1. Well done, great run and great report too! Looks like a beautiful place to run. Rest well!

  2. Great job and congrats on the sub 4! Love that you did it with your Dad.... special memeories for sure!

  3. Great recap - congrats on a great time! I ran the half marathon, and LOVED it. Of course, I thought the expo was fab, too, but that's because I bought a bunch of new clothes for cheap! (Can't help it - I'm a thrifty kind of gal). Thanks for the recap - I might consider doing the full next year, but we'll see - I have a full at Disney in January and I'm going to see how that one goes before I consider anything else!

  4. Great recap of the OBX marathon! I love that first picture of you when you first saw your family! Hoping the marathon didn't do too much damage to your knee.

  5. I will admit, I skim most really long RR and jump to the punch line, but I read every word of yours b/c I was so concerned about your knee and wanted to know how it fared. I was thrilled to hear you finished, and finished so well and that the knee cooperated, for the most part!!! I think I need to add this marathon on my list of "to do"s - it looks like a great course. And I love the medal!! Congratulation to you - and to your dad who rocked the half!!! :) Hope you take some time to get that knee happy again!!

  6. Great race report! I love the aerial course pictures. Nags Head Woods was definitely a challenging part of the course, but offered a spectacular array of fall colors. I went out a little fast knowing that I would slow up at Nags Head and the bridge. Great job on not walking the bridge, between the incline and the sun, I considered walking it.

    Overall, it was a beautiful course and we couldn't have had better weather. Congrats on the sub-4! Thanks for mentioning me in your blog too!

  7. Fantastic time! Sounds like a good course, too. So glad your knee held up!

  8. Nice job! I could never bank time like that and hold on the way you did. A big PR too! Way to go.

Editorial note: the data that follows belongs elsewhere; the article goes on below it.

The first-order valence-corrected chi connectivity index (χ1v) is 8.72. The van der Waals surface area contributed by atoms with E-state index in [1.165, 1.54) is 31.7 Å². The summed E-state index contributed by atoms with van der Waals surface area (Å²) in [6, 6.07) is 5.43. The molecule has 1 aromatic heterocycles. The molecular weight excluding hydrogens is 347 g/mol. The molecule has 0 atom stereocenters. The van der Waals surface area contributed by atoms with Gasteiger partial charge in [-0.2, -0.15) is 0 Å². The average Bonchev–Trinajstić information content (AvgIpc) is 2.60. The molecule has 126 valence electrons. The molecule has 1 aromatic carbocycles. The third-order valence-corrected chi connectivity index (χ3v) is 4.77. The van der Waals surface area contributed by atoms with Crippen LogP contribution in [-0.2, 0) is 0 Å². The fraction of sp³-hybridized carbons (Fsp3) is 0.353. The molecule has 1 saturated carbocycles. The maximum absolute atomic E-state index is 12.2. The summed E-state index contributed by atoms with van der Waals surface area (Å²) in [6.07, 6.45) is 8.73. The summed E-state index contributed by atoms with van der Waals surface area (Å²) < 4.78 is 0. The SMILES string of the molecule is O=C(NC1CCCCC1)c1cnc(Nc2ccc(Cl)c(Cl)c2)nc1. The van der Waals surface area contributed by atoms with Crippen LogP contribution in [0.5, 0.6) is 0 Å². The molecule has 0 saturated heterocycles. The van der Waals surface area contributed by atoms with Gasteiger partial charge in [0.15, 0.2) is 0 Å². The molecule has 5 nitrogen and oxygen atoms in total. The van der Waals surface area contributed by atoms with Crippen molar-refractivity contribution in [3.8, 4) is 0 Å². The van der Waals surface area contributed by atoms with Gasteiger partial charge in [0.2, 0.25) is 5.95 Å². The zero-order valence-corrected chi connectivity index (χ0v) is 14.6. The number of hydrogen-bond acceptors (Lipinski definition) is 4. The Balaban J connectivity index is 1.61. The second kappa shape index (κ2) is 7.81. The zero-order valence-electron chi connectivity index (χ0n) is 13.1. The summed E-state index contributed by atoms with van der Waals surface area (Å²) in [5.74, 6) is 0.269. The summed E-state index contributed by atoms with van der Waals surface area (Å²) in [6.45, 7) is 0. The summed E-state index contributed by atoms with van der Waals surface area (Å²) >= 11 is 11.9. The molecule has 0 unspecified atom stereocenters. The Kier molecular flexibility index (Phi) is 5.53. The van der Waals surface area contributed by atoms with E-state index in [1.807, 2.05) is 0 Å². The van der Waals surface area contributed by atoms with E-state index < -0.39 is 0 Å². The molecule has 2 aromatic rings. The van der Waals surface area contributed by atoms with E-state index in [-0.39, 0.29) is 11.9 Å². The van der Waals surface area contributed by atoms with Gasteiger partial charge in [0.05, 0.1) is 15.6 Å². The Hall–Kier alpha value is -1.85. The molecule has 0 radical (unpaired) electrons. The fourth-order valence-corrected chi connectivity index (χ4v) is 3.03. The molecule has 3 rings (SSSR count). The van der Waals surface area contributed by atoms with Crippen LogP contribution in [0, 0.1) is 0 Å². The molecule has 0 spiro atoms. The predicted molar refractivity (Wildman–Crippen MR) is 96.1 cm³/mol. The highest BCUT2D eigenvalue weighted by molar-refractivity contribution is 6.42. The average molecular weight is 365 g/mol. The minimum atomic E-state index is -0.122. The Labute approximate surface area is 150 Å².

9. Congrats to you! Love reading this post! Love the pictures also!!!

  10. Congrats! Great work, glad your knee held up til the end, hope it's ok to run on now too!

  11. Great job on the write up and race, congrats on the huge PR!

  12. YAY YOU!!


    20 minutes off prior Marathon!!??


  13. congrats! loved reading about your race, way to persevere! sounds like it ended up being a great day for a marathon. enjoy the rest!

  14. Great job! And seriously, 20 mins off your last time?! Wowza! Really glad your knee held up - enjoy the rest deserve it!

  15. Great smiley photo, go happy for you that the knee kept it together...CONGRATS!!!!

  16. WOW Way to go! You rocked that race! Loved the recap! Thanks so much for sharing! :0)

  17. Wow really sounds like a great race and that you ran it pretty perfectly according to the day and your knee issues. Your fam got some great race pics. Congrats again on the sub-4!!!!

    Also, I'm glad Jennings finally pulled through for you this week. I don't want to take ALL of the credit (ok yes I do) but since I was at the game sporting my #85 jersey loud and proud, I daresay I had a bit of an influence on his stellar game. :D

  18. So glad your knee held out for you - enjoyed reading your post! Super accomplishment!

  19. This was a great race recap. Congratulations to you on this amazing accomplishment!
    Happy Thanksgiving too!

  20. Great RR. Great pics. Man, considering your injuries and your need to throttle back your training, I am going to give you an A+ and Gold Star for your performance. Regarding your comment on my Blog...what is an ice patch? I'm unfamiliar with that term :-)

  21. Great recap! Congrats on breaking 4 hours! Sounds like a great race too! I bet it was beautiful! Thanks for your comment! I'm looking forward to planning for #2!

  22. Great report, I loved your explanation of the long bridge...could have used that one on my NCY marathon report! Ugh!
    Congrats on your time and efforts.

  23. Congratulations! And thanks for the inspiration!

  24. Late comment here, but great job! I ran the OBX half that same day if you want to read my recap. I took a camera in my Go Belt so I have lots of pictures from the course :)

  25. Great job on a great PR! I am running the OBX half marathon in April. I hope I have as great a run day as you had :)

  26. Wow, congratulations on the PR!

    I loved your race report and it was awesome how you had the map sections to show the mile markers.